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Going behind the scenes at Seend Locks

THE Canal & River Trust offered a different perspective on a familiar beauty spot when more than 350 people took a look below the water line at the new lock gates and repair works at Seend Locks on the Kennet & Avon Canal.

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Canal and River Trust open day at Seend locks which they have replaced some of the lock gates Pictured Harry builds a bird box with trust volunteer Joe Kidd 26/02/22 www.claregreen photography

As well as experiencing the drained lock and seeing what is usually hidden under thousands of litres of water, there was a chance to chat with the team about the challenges and rewards of protecting and preserving the 200-year-old canal. And around 50 children enjoyed making bird boxes helped by volunteers and fellow trust staff.

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Ian speaking to members of staff Owen Morgan and Alex Webb, Keith Speaking to Mark Jones 26/02/22 www.claregreen photography

The trust is keen to share its enthusiasm and expertise with visitors as Caroline Kendall, community engagement manager for Wales & South West, explained: “The Canal & River Trust is investing £125,000 in new lock gates and carrying out repairs at Seend to ensure the busy locks are ready for the main summer boating-season.

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“We hope that enjoying a different perspective on a familiar stretch of canal inspired visitors to come back again and explore more of the Kennet & Avon.”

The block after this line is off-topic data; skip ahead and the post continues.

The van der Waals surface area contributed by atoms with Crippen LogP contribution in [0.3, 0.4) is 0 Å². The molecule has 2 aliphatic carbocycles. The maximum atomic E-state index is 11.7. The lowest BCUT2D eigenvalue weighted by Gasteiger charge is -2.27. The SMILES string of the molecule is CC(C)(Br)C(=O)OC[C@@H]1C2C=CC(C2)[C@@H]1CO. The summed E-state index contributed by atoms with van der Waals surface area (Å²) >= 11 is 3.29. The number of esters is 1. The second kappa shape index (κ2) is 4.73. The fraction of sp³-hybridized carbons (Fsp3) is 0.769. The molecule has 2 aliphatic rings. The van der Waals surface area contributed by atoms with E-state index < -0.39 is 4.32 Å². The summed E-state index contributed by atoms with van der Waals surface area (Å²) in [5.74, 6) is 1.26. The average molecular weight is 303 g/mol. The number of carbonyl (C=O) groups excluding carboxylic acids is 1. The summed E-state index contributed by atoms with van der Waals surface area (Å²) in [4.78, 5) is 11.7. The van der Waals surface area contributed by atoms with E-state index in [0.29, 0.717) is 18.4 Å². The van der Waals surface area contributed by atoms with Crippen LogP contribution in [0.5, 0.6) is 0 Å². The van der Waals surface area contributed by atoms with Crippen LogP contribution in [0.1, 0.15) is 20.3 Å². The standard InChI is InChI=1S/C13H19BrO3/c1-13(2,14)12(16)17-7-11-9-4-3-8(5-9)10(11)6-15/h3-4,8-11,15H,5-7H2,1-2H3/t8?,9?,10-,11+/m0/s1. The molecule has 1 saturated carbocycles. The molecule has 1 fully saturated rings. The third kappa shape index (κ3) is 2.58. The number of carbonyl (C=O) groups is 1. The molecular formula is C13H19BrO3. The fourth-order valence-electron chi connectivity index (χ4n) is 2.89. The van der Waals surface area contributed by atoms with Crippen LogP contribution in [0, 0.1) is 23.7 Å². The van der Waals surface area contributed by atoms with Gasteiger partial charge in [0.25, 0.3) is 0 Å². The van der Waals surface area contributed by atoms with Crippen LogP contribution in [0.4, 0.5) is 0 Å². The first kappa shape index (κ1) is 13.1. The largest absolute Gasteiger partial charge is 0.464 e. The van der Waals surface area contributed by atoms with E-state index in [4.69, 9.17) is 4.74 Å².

Canal & River Trust chief executive Richard Parry visits the event
Canal & River Trust chief executive Richard Parry visits the event

Lock gates for Seend are hand made by specialist craftsmen and women at the Trust’s workshop at Bradley in the West Midlands. The gates, which each weigh over a tonne, are made-to-measure from green, sustainably grown oak with steel brackets to strengthen joints and make sure they last at least 25 years.

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Working below the water line.

The flight of five locks, built near Seend Cleeve village, was constructed by renowned canal engineer John Rennie in the late 1700s. Originally a hive of activity with trade boats loaded with wool and ore, or stones from local quarries, the canal at Seend is now a haven for visitors and wildlife both on land and water.

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